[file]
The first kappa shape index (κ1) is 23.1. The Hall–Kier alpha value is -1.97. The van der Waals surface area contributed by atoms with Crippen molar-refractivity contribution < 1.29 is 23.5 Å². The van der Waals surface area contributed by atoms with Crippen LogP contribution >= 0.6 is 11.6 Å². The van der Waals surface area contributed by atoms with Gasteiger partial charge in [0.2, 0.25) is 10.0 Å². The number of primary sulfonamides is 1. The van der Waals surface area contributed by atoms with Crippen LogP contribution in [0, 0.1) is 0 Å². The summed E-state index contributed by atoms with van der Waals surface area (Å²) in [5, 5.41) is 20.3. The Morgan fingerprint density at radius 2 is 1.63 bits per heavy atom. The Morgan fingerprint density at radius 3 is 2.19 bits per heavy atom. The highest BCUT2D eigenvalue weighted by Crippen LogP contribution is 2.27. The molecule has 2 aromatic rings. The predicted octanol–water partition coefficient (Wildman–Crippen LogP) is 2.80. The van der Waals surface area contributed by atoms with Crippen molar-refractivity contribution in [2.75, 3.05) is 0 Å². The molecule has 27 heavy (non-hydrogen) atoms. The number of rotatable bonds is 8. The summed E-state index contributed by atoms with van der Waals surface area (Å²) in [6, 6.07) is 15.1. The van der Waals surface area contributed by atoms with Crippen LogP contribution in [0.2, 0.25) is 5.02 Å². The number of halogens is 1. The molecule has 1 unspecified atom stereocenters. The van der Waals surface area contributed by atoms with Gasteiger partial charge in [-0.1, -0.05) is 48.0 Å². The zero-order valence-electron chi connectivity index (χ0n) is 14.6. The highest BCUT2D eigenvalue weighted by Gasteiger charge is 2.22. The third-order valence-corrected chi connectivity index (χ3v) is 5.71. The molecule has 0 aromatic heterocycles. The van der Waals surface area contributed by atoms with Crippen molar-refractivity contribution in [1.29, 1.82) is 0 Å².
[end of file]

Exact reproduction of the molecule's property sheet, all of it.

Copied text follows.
The first kappa shape index (κ1) is 23.1. The Hall–Kier alpha value is -1.97. The van der Waals surface area contributed by atoms with Crippen molar-refractivity contribution < 1.29 is 23.5 Å². The van der Waals surface area contributed by atoms with Crippen LogP contribution >= 0.6 is 11.6 Å². The van der Waals surface area contributed by atoms with Gasteiger partial charge in [0.2, 0.25) is 10.0 Å². The number of primary sulfonamides is 1. The van der Waals surface area contributed by atoms with Crippen LogP contribution in [0, 0.1) is 0 Å². The summed E-state index contributed by atoms with van der Waals surface area (Å²) in [5, 5.41) is 20.3. The Morgan fingerprint density at radius 2 is 1.63 bits per heavy atom. The Morgan fingerprint density at radius 3 is 2.19 bits per heavy atom. The highest BCUT2D eigenvalue weighted by Crippen LogP contribution is 2.27. The molecule has 2 aromatic rings. The predicted octanol–water partition coefficient (Wildman–Crippen LogP) is 2.80. The van der Waals surface area contributed by atoms with Crippen molar-refractivity contribution in [2.75, 3.05) is 0 Å². The molecule has 27 heavy (non-hydrogen) atoms. The number of rotatable bonds is 8. The summed E-state index contributed by atoms with van der Waals surface area (Å²) in [6, 6.07) is 15.1. The van der Waals surface area contributed by atoms with Crippen LogP contribution in [0.2, 0.25) is 5.02 Å². The number of halogens is 1. The molecule has 1 unspecified atom stereocenters. The van der Waals surface area contributed by atoms with Gasteiger partial charge in [-0.1, -0.05) is 48.0 Å². The zero-order valence-electron chi connectivity index (χ0n) is 14.6. The highest BCUT2D eigenvalue weighted by Gasteiger charge is 2.22. The third-order valence-corrected chi connectivity index (χ3v) is 5.71. The molecule has 0 aromatic heterocycles. The van der Waals surface area contributed by atoms with Crippen molar-refractivity contribution in [1.29, 1.82) is 0 Å².